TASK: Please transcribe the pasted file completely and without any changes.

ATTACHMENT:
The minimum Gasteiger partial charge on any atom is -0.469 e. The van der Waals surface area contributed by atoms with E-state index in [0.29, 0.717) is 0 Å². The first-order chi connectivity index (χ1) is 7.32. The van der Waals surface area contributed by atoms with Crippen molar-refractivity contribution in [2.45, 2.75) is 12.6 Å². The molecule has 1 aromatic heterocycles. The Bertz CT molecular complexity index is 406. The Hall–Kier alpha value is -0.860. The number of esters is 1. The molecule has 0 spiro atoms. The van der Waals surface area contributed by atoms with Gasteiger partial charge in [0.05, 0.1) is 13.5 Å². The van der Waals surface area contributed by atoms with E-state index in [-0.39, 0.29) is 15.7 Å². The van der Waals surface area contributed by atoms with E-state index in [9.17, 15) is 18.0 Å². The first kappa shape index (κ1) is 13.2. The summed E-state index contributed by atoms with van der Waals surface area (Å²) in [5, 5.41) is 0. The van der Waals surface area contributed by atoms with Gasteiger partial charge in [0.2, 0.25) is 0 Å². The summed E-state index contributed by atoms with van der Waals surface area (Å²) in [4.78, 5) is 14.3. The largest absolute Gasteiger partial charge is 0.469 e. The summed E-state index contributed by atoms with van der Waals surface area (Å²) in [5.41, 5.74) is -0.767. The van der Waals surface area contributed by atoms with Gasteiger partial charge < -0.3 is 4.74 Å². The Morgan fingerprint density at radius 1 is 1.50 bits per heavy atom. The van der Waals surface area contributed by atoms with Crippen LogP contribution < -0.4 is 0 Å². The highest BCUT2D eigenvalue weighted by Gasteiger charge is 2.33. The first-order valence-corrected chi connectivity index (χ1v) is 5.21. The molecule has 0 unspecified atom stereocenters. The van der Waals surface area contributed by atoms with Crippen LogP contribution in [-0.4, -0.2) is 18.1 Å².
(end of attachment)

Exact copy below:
The minimum Gasteiger partial charge on any atom is -0.469 e. The van der Waals surface area contributed by atoms with E-state index in [0.29, 0.717) is 0 Å². The first-order chi connectivity index (χ1) is 7.32. The van der Waals surface area contributed by atoms with Crippen molar-refractivity contribution in [2.45, 2.75) is 12.6 Å². The molecule has 1 aromatic heterocycles. The Bertz CT molecular complexity index is 406. The Hall–Kier alpha value is -0.860. The number of esters is 1. The molecule has 0 spiro atoms. The van der Waals surface area contributed by atoms with Gasteiger partial charge in [0.05, 0.1) is 13.5 Å². The van der Waals surface area contributed by atoms with E-state index in [-0.39, 0.29) is 15.7 Å². The van der Waals surface area contributed by atoms with E-state index in [9.17, 15) is 18.0 Å². The first kappa shape index (κ1) is 13.2. The summed E-state index contributed by atoms with van der Waals surface area (Å²) in [5, 5.41) is 0. The van der Waals surface area contributed by atoms with Gasteiger partial charge in [0.2, 0.25) is 0 Å². The summed E-state index contributed by atoms with van der Waals surface area (Å²) in [4.78, 5) is 14.3. The largest absolute Gasteiger partial charge is 0.469 e. The summed E-state index contributed by atoms with van der Waals surface area (Å²) in [5.41, 5.74) is -0.767. The van der Waals surface area contributed by atoms with Gasteiger partial charge < -0.3 is 4.74 Å². The Morgan fingerprint density at radius 1 is 1.50 bits per heavy atom. The van der Waals surface area contributed by atoms with Crippen LogP contribution < -0.4 is 0 Å². The highest BCUT2D eigenvalue weighted by Gasteiger charge is 2.33. The first-order valence-corrected chi connectivity index (χ1v) is 5.21. The molecule has 0 unspecified atom stereocenters. The van der Waals surface area contributed by atoms with Crippen LogP contribution in [-0.4, -0.2) is 18.1 Å².